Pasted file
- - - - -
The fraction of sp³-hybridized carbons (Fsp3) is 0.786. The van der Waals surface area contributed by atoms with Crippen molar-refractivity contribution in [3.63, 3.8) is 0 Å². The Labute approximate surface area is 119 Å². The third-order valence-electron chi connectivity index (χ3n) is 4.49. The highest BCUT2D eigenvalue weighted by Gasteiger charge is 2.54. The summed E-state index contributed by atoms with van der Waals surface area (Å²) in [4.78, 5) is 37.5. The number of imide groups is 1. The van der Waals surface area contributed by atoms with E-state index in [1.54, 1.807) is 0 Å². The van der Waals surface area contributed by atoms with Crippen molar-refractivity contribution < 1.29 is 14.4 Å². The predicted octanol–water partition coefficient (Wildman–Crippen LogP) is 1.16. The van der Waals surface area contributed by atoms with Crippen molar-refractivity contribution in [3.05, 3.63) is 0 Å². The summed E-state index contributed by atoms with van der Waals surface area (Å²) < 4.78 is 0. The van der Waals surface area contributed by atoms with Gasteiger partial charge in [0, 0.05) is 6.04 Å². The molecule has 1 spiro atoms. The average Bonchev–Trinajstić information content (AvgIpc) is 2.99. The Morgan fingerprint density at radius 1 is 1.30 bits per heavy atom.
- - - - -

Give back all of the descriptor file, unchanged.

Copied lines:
The fraction of sp³-hybridized carbons (Fsp3) is 0.786. The van der Waals surface area contributed by atoms with Crippen molar-refractivity contribution in [3.63, 3.8) is 0 Å². The Labute approximate surface area is 119 Å². The third-order valence-electron chi connectivity index (χ3n) is 4.49. The highest BCUT2D eigenvalue weighted by Gasteiger charge is 2.54. The summed E-state index contributed by atoms with van der Waals surface area (Å²) in [4.78, 5) is 37.5. The number of imide groups is 1. The van der Waals surface area contributed by atoms with E-state index in [1.54, 1.807) is 0 Å². The van der Waals surface area contributed by atoms with Crippen molar-refractivity contribution < 1.29 is 14.4 Å². The predicted octanol–water partition coefficient (Wildman–Crippen LogP) is 1.16. The van der Waals surface area contributed by atoms with Crippen molar-refractivity contribution in [3.05, 3.63) is 0 Å². The summed E-state index contributed by atoms with van der Waals surface area (Å²) < 4.78 is 0. The van der Waals surface area contributed by atoms with Gasteiger partial charge in [0, 0.05) is 6.04 Å². The molecule has 1 spiro atoms. The average Bonchev–Trinajstić information content (AvgIpc) is 2.99. The Morgan fingerprint density at radius 1 is 1.30 bits per heavy atom.